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Kang Tae Sik is a 43-year-old former silver medalist boxer. He now spends his days hawking himself as a human punching bag to passersby in a shopping district in Seoul and other times hiding from various loan sharks. His wife wants a divorce and is threatening to take take their own only son with her. Yoo Sang Hwan is a troubled youth, who was only recently released from prison. Sang Hwan robbed and beat up his elderly neighbor in an attempt to pay off his debts. While in prison, a guard recommended Sang Hwan take up boxing as a way to release his aggression. Now, with his father having passed away, his mother's whereabouts unknown and his grandmother just having a stroke, Sang Hwan is desperate. An amateur boxing competition takes place, providing hope for these two men. They will meet in the ring. Written by
My main reason to seek this move out was to see Min-sik Choi, but I also shared an equal interest in what the director and his brother had to offer as well. I think we all had our share of boxing movies dealing with a man overcoming the obstacles and reaching his triumph in front of a massive crowd, with his face swelled up and bloody, looking for someone to share his happiness with. Then you had the bad guy conveniently set up in the opposite corner with redundant reactions and a task to come off as inhuman as possible throughout the film. This movie is no such travesty of epic proportions. It is so much more.
I don't want to dive too deeply into the plot, but in short the story deals with two men of different ages. Choi plays an Asian Games silver medalist whose health and family is in a downward spiral and Ryoo Seung-beom plays a careless young man with crime chasing tendencies and a small family that stands behind him no matter what.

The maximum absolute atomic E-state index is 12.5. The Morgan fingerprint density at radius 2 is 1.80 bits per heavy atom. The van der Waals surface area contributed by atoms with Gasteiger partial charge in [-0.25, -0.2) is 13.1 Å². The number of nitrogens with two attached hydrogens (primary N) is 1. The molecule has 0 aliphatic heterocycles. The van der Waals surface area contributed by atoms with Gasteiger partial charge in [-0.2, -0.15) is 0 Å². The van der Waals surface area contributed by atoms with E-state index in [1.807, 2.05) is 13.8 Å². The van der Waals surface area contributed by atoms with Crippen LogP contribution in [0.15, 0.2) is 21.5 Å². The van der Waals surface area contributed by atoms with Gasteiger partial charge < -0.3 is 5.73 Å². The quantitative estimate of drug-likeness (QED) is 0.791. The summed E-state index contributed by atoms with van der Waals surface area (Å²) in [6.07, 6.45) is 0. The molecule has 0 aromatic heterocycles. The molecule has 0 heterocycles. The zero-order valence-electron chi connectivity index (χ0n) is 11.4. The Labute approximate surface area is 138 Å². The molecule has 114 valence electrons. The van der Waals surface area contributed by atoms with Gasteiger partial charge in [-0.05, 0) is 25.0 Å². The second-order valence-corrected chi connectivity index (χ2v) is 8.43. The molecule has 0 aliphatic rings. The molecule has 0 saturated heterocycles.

With such premises set up both characters not only offer great acting, (notable Ryoo Seung-beom, who is barely recognizable) but they relentlessly take turns in shredding any hopes of achieving a better life or even surviving the one they already have. In certain cases their judgment is at fault and at other instances their luck just simply runs out. Ultimately the audience is left to cheer for these two characters, but since the film stands at over 2 hours it makes it pretty hard for you to somber over one guy more than the other.
Now the boxing itself is done pretty neatly, although for a silver medalist Choi's character had a rather amateurish fighting style, which could have been excused for number of reasons. Still it isn't even a complaint, as the boxing was booked sufficiently and to a minimum since the film's number one priority was to plunge you into the lives of these characters before the big showdown.
I guess it's safe to call this a "feel bad" movie, but one with an unorthodox resolution at last, which wasn't as much about guessing, but more about conjugating and accepting. In the end it was another great getaway cinematic experience from Korea, which I find very rewarding when knowing just where to look. Definite recommendation, Ryoo Seung-beom breathed a new life not only into his future career but made his past work seem more subtly meaningful than it actually was.
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